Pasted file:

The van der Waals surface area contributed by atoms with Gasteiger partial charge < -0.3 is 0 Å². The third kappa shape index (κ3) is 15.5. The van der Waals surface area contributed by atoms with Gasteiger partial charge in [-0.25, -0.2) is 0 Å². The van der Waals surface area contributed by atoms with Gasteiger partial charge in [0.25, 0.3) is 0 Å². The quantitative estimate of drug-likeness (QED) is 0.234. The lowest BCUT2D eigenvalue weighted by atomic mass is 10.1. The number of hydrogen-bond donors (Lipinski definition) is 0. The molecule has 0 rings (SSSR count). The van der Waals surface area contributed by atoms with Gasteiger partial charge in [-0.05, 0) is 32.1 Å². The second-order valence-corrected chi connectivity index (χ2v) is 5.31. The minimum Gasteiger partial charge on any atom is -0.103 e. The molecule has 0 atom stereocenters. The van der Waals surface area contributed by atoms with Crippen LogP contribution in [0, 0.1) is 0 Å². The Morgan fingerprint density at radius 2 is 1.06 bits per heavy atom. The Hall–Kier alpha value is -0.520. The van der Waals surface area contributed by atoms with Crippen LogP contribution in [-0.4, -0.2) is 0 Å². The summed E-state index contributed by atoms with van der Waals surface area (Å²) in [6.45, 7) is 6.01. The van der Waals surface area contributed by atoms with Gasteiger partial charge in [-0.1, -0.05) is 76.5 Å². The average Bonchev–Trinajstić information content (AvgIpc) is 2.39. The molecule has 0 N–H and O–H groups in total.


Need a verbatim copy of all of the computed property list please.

The van der Waals surface area contributed by atoms with Gasteiger partial charge < -0.3 is 0 Å². The third kappa shape index (κ3) is 15.5. The van der Waals surface area contributed by atoms with Gasteiger partial charge in [-0.25, -0.2) is 0 Å². The van der Waals surface area contributed by atoms with Gasteiger partial charge in [0.25, 0.3) is 0 Å². The quantitative estimate of drug-likeness (QED) is 0.234. The lowest BCUT2D eigenvalue weighted by atomic mass is 10.1. The number of hydrogen-bond donors (Lipinski definition) is 0. The molecule has 0 rings (SSSR count). The van der Waals surface area contributed by atoms with Gasteiger partial charge in [-0.05, 0) is 32.1 Å². The second-order valence-corrected chi connectivity index (χ2v) is 5.31. The minimum Gasteiger partial charge on any atom is -0.103 e. The molecule has 0 atom stereocenters. The van der Waals surface area contributed by atoms with Crippen LogP contribution in [0, 0.1) is 0 Å². The Morgan fingerprint density at radius 2 is 1.06 bits per heavy atom. The Hall–Kier alpha value is -0.520. The van der Waals surface area contributed by atoms with Crippen LogP contribution in [-0.4, -0.2) is 0 Å². The summed E-state index contributed by atoms with van der Waals surface area (Å²) in [6.45, 7) is 6.01. The van der Waals surface area contributed by atoms with Gasteiger partial charge in [-0.1, -0.05) is 76.5 Å². The average Bonchev–Trinajstić information content (AvgIpc) is 2.39. The molecule has 0 N–H and O–H groups in total.